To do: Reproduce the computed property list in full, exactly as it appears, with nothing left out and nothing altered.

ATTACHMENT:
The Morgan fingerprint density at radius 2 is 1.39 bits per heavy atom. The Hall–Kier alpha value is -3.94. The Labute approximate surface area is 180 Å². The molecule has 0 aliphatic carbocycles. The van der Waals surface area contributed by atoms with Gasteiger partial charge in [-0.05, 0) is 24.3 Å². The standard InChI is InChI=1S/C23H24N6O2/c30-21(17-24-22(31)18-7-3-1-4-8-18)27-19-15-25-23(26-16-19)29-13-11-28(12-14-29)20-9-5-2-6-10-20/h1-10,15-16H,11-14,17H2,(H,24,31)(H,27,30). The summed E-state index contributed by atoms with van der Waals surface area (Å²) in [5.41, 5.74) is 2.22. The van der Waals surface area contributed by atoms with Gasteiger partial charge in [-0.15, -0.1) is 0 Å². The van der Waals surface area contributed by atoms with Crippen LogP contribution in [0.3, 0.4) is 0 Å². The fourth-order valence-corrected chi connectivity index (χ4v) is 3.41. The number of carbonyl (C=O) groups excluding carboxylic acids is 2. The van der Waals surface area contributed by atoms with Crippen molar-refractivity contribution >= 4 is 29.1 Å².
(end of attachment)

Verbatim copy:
The Morgan fingerprint density at radius 2 is 1.39 bits per heavy atom. The Hall–Kier alpha value is -3.94. The Labute approximate surface area is 180 Å². The molecule has 0 aliphatic carbocycles. The van der Waals surface area contributed by atoms with Gasteiger partial charge in [-0.05, 0) is 24.3 Å². The standard InChI is InChI=1S/C23H24N6O2/c30-21(17-24-22(31)18-7-3-1-4-8-18)27-19-15-25-23(26-16-19)29-13-11-28(12-14-29)20-9-5-2-6-10-20/h1-10,15-16H,11-14,17H2,(H,24,31)(H,27,30). The summed E-state index contributed by atoms with van der Waals surface area (Å²) in [5.41, 5.74) is 2.22. The van der Waals surface area contributed by atoms with Gasteiger partial charge in [-0.15, -0.1) is 0 Å². The van der Waals surface area contributed by atoms with Crippen LogP contribution in [0.3, 0.4) is 0 Å². The fourth-order valence-corrected chi connectivity index (χ4v) is 3.41. The number of carbonyl (C=O) groups excluding carboxylic acids is 2. The van der Waals surface area contributed by atoms with Crippen molar-refractivity contribution >= 4 is 29.1 Å².